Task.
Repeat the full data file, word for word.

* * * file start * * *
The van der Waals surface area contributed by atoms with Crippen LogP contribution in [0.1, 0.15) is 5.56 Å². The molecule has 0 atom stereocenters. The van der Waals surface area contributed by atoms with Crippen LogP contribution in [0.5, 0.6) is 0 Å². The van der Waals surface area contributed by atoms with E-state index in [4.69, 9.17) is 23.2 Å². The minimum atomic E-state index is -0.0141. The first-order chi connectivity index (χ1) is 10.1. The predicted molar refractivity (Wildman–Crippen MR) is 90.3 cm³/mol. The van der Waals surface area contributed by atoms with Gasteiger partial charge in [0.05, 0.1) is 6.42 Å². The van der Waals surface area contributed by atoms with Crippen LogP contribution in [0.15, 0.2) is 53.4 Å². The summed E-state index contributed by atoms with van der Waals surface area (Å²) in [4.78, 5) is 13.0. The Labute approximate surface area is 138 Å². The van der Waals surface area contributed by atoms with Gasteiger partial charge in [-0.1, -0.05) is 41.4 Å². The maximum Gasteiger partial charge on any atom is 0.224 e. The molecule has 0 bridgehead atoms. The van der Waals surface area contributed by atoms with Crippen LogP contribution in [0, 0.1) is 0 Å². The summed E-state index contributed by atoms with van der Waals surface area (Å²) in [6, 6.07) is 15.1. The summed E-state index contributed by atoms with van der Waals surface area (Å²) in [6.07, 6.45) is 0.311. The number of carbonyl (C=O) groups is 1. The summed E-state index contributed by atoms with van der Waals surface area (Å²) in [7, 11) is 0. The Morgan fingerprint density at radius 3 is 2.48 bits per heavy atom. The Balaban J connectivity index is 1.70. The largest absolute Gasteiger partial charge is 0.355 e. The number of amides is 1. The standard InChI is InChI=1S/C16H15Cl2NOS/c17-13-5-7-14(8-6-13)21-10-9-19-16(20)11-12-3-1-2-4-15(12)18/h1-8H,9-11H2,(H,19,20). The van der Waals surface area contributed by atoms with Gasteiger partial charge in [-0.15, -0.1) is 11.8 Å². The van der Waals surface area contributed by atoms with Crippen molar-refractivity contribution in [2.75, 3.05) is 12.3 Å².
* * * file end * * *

The van der Waals surface area contributed by atoms with Crippen LogP contribution in [0.1, 0.15) is 5.56 Å². The molecule has 0 atom stereocenters. The van der Waals surface area contributed by atoms with Crippen LogP contribution in [0.5, 0.6) is 0 Å². The van der Waals surface area contributed by atoms with E-state index in [4.69, 9.17) is 23.2 Å². The minimum atomic E-state index is -0.0141. The first-order chi connectivity index (χ1) is 10.1. The predicted molar refractivity (Wildman–Crippen MR) is 90.3 cm³/mol. The van der Waals surface area contributed by atoms with Gasteiger partial charge in [0.05, 0.1) is 6.42 Å². The van der Waals surface area contributed by atoms with Crippen LogP contribution in [0.15, 0.2) is 53.4 Å². The summed E-state index contributed by atoms with van der Waals surface area (Å²) in [4.78, 5) is 13.0. The Labute approximate surface area is 138 Å². The van der Waals surface area contributed by atoms with Gasteiger partial charge in [-0.1, -0.05) is 41.4 Å². The maximum Gasteiger partial charge on any atom is 0.224 e. The molecule has 0 bridgehead atoms. The van der Waals surface area contributed by atoms with Crippen LogP contribution in [0, 0.1) is 0 Å². The summed E-state index contributed by atoms with van der Waals surface area (Å²) in [6, 6.07) is 15.1. The summed E-state index contributed by atoms with van der Waals surface area (Å²) in [6.07, 6.45) is 0.311. The number of carbonyl (C=O) groups is 1. The summed E-state index contributed by atoms with van der Waals surface area (Å²) in [7, 11) is 0. The Morgan fingerprint density at radius 3 is 2.48 bits per heavy atom. The Balaban J connectivity index is 1.70. The largest absolute Gasteiger partial charge is 0.355 e. The number of amides is 1. The standard InChI is InChI=1S/C16H15Cl2NOS/c17-13-5-7-14(8-6-13)21-10-9-19-16(20)11-12-3-1-2-4-15(12)18/h1-8H,9-11H2,(H,19,20). The van der Waals surface area contributed by atoms with Gasteiger partial charge in [-0.15, -0.1) is 11.8 Å². The van der Waals surface area contributed by atoms with Crippen molar-refractivity contribution in [2.75, 3.05) is 12.3 Å².